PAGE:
In the Home Survey, you will discover your and your family's impact on the environment by investigating:
- your habits and behaviors (e.g., taking short showers)
- your household conditions (e.g., type of light bulbs)
After submitting your answers online, you will receive personalized recommendations that explain what you can do in your home to help:
- conserve energy
- save water
- reduce waste and pollution
Download, print, and complete the survey; then return to enter your answers
Enter your answers now.
Directions to Enter Your Answers
1. First, enter the information below:
2. Click below to enter your answers to each question. (You can skip questions if necessary.)
3. When you're finished, click "Submit Survey" to receive recommendations that explain what more you can do to "Think Earth."
At what temperature is your heater thermostat usually set on cold days?
Is your heater thermostat turned down or off at night when people go to bed?
Are heater vents closed in unused rooms?
Is the furnace filter changed or cleaned periodically?
At what temperature is your air conditioner thermostat usually set during hot weather?
How much insulation is in your ceiling or attic?
Are windows and outside doors kept closed when the heater or air conditioner is on?
Does air leak in or out of any windows or doors even when they are closed? (Not sure? See the Draftometer Test help box.)
To check windows and doors for leaks, conduct the following test:
- Cut a piece of thin plastic food-wrap about 4 inches wide and 6 inches long.
- Tape the short edge of the plastic along the edge of a pencil.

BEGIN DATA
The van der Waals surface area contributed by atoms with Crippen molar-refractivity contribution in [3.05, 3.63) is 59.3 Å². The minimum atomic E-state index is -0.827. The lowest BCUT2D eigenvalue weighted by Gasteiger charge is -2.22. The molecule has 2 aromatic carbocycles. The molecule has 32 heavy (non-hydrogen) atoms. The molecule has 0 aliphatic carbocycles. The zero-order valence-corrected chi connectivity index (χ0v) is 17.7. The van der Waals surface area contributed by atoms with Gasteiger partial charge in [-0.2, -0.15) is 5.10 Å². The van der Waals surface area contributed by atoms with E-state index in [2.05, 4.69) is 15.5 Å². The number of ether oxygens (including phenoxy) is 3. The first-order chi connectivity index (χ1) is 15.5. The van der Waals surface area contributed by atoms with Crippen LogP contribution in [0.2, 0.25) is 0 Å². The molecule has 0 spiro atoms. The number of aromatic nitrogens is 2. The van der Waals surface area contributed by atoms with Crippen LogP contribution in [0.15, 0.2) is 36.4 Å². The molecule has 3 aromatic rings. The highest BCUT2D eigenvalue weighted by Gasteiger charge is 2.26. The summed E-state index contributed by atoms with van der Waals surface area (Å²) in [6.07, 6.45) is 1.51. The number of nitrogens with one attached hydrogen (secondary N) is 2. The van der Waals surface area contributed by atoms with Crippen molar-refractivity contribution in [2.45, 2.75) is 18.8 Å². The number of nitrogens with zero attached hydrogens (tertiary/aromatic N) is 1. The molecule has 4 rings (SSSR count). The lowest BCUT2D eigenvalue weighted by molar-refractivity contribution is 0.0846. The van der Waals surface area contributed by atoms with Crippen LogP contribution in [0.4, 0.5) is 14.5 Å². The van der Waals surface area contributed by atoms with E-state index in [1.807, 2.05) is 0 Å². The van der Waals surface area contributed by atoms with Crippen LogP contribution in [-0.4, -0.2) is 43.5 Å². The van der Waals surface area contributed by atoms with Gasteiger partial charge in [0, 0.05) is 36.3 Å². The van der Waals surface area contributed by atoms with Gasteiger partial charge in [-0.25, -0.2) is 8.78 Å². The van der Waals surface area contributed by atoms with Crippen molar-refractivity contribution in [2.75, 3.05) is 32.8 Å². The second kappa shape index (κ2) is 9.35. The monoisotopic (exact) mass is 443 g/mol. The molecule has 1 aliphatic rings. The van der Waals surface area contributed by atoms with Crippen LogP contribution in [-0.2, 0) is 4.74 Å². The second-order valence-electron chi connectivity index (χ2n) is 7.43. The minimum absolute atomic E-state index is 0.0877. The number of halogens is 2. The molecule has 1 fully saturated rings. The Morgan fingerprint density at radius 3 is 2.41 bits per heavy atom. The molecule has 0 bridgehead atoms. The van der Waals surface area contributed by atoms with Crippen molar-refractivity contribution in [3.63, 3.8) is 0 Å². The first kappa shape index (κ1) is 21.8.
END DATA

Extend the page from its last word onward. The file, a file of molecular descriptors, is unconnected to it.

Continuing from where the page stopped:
- Hold the draftometer near the edges of closed doors and windows. If the plastic moves, then air is leaking in or out.
Are the windows on the sunny side of the house shaded during hot weather, either by trees or blinds or other window coverings?
At what temperature is your water heater set?
What type of light bulbs are in most of the light fixtures or lamps in your home? (Not sure? See the Light Bulbs help box.)
Are home computers, monitors, and printers turned off when they are not being used, such as when the family goes to bed?
How many energy "vampires" are in your home? (See the Energy Vampires help box.)
Energy "vampires" are appliances and electronic equipment that constantly draw power when plugged in, even if turned OFF. Look for appliances/equipment that have remote controls and that feature a continuous digital display, such as glowing clocks or “on” lights. Energy vampires can include:
- DVD players
- cable boxes
- audio equipment
- coffee makers
- computer equipment
Are lights, televisions, stereos, and other electric appliances turned off when they’re not being used?
How are small meals and snacks cooked or heated?
How old are your major appliances (refrigerator, water heater, furnace, air conditioner)?
How many miles per gallon do most of the cars in your family average?
Do family members leave the water running when brushing teeth, shaving, or doing dishes?
How long do family members spend in the shower?
Are the showerheads in your home low-flow, putting out less than 2 ½ gallons per minute? (To find out, see the Showerheads help box.)
Here’s how to find out the water output for your showerhead:
- Get a bucket, a watch with a second hand, and a measuring cup.
- Hold the bucket under the showerhead and have someone turn on the water at full pressure for 15 seconds.
- Measure how many cups of water are in the bucket and multiply the number of cups by 4 (to calculate how many cups per minute).
- Convert the number of cups to gallons (16 cups in a gallon) to determine how many gallons flow per minute.
- Go water some plants so you don’t waste the water!
Is trash (e.g., tissues, hair, paper scraps, etc.) sometimes flushed down toilets?
What type of toilets are in your home? (To find out, see the Toilet Type help box.)
First look under the tank lid or just behind the seat. If the toilet type ("low" or "ultra-low" or "high-efficiency") or the gallons-per-flush ("gpf") is not indicated, here’s how to find out:
- Get a pitcher or bucket that shows measurement in cups/quarts/gallons.